However, on a brighter side, progressive groundwork is being laid so that this problem is fixed for the near future generations to come. Numerous regulators and government schemes have been implemented at all levels of an organizational hierarchy to minimise this gender bias. These schemes and government regulations encourage the hiring and promotion of more female employees in the system. In the Canadian history, the first such effort was undertaken by Prime Minister Justin Trudeau, who appointed the gender-balanced cabinet. This was a smart move by the Prime Minister and was appreciated at large by the corporate world. CEO and President of Catalyst, Deborah Gillis started that this start will only grow over time and will bear fruitful results to remove gender-bias in the future. Furthermore, Gillis mentioned in a recent interview that this has started influencing the corporate world of Canada already. She also cited that an increased growth of the “30 per cent club” in Canada , where companies are stressing on the importance of women leaders and aim to achieve at least 30 per cent females as their board members by 2019. Since the launch of the club in 2015, as many as 110 biggest companies of Canada have committed to meet this target and take a step against gender hostility (Zellner, 1972).
Besides this, various proactive measures have been undertaken by big companies who realize this potential concern and take the issue seriously. An instrumental increase in the attempt of reducing gender bias has taken place. This is because companies are shifting their focus from being mere spectators to actually realizing this issue and taking measures to resolve this issue. The biggest challenge is to remove the false prejudice among companies that maintaining diversity would increase their cost in the long run. This is important because the reality is quite the opposite. Various studies have been conducted and it has been proved that more the diversity in the leadership board, the better the business results has been. It is not a moral issue, but a big business issue that needs to be addressed makes the corporate world a better place to work in (Sawhill, 1973).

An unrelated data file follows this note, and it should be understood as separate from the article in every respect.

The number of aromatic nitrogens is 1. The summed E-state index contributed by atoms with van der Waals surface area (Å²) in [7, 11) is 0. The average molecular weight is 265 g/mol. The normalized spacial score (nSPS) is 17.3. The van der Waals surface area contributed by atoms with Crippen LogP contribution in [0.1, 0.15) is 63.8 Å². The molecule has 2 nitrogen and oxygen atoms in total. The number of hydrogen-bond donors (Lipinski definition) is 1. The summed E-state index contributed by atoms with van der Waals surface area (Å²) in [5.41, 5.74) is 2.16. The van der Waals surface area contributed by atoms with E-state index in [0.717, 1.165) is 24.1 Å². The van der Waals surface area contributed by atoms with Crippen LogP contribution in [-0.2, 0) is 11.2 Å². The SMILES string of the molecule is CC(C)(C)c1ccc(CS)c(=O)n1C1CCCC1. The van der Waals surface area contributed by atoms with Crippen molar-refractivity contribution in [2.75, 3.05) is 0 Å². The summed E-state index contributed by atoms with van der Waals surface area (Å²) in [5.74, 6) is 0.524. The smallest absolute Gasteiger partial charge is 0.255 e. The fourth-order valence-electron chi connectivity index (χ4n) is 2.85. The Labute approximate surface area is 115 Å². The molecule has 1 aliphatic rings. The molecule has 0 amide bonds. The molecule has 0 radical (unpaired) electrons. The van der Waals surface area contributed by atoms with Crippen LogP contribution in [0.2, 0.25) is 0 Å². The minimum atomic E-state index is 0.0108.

Many organizations have been working for the underlying cause of women and their empowerment since centuries. Although these organizations seem to appear to have a feminist approach at first, these are the ones that had realized the problems and issues which were to rise in the future. They had realized the root cause and the problems earlier than any study revealed the facts. Hence, these organizations have been working with full commitment since ages with the sole purpose of bringing a change to the society and the corporate world. Removing the gender bias of the society is not the responsibility of only a few organizations or government schemes. It is the responsibility of every individual living in the society and it has to start at each and every home where women should be treated with respect and dignity and treated no less than women, where sisters are not discriminated from their brothers and girls enjoy the same level of freedom and education as the boys in the society. Until a clear change is undertaken by every responsible parent and every family in the society, this hostility will always be prevalent in all walks of life, including the corporate world. Thus, to make a change to a bigger picture, one has to start from the grass root level and bring about a change at every rung of the societal ladder. To bring a revolutionary change to the discrimination and hostility against women in the corporate world, efforts have to be made that the seeds of discrimination are not planted right from the beginning (Cook, 1989).